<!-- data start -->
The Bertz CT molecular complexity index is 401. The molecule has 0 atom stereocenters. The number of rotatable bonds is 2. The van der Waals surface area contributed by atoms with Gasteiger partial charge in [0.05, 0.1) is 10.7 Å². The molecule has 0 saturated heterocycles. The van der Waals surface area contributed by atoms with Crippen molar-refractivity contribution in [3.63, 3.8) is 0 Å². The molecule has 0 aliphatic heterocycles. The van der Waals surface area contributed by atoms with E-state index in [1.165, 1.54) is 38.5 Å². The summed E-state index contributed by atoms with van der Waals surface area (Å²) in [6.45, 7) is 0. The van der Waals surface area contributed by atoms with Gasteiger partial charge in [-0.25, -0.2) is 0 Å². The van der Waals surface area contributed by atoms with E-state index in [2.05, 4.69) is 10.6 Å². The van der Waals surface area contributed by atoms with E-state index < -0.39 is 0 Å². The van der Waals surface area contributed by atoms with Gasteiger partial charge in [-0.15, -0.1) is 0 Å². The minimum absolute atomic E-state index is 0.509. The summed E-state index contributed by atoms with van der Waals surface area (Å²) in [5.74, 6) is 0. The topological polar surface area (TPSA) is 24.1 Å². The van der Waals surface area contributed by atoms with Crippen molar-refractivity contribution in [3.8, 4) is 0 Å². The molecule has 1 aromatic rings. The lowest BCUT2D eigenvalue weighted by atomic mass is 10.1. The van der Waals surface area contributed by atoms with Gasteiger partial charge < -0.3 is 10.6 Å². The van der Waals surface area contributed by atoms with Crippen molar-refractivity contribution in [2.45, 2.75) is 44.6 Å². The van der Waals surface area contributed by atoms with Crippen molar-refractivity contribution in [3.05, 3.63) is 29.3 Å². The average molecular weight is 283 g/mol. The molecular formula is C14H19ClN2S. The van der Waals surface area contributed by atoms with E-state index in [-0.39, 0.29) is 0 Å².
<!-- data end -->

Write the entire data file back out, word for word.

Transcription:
The Bertz CT molecular complexity index is 401. The molecule has 0 atom stereocenters. The number of rotatable bonds is 2. The van der Waals surface area contributed by atoms with Gasteiger partial charge in [0.05, 0.1) is 10.7 Å². The molecule has 0 saturated heterocycles. The van der Waals surface area contributed by atoms with Crippen molar-refractivity contribution in [3.63, 3.8) is 0 Å². The molecule has 0 aliphatic heterocycles. The van der Waals surface area contributed by atoms with E-state index in [1.165, 1.54) is 38.5 Å². The summed E-state index contributed by atoms with van der Waals surface area (Å²) in [6.45, 7) is 0. The van der Waals surface area contributed by atoms with Gasteiger partial charge in [-0.25, -0.2) is 0 Å². The van der Waals surface area contributed by atoms with E-state index in [2.05, 4.69) is 10.6 Å². The van der Waals surface area contributed by atoms with E-state index < -0.39 is 0 Å². The van der Waals surface area contributed by atoms with Gasteiger partial charge in [-0.15, -0.1) is 0 Å². The minimum absolute atomic E-state index is 0.509. The summed E-state index contributed by atoms with van der Waals surface area (Å²) in [5.74, 6) is 0. The topological polar surface area (TPSA) is 24.1 Å². The van der Waals surface area contributed by atoms with Crippen molar-refractivity contribution in [3.8, 4) is 0 Å². The molecule has 1 aromatic rings. The lowest BCUT2D eigenvalue weighted by atomic mass is 10.1. The van der Waals surface area contributed by atoms with Gasteiger partial charge < -0.3 is 10.6 Å². The van der Waals surface area contributed by atoms with Crippen molar-refractivity contribution in [2.45, 2.75) is 44.6 Å². The van der Waals surface area contributed by atoms with Crippen molar-refractivity contribution in [3.05, 3.63) is 29.3 Å². The average molecular weight is 283 g/mol. The molecular formula is C14H19ClN2S. The van der Waals surface area contributed by atoms with E-state index in [-0.39, 0.29) is 0 Å².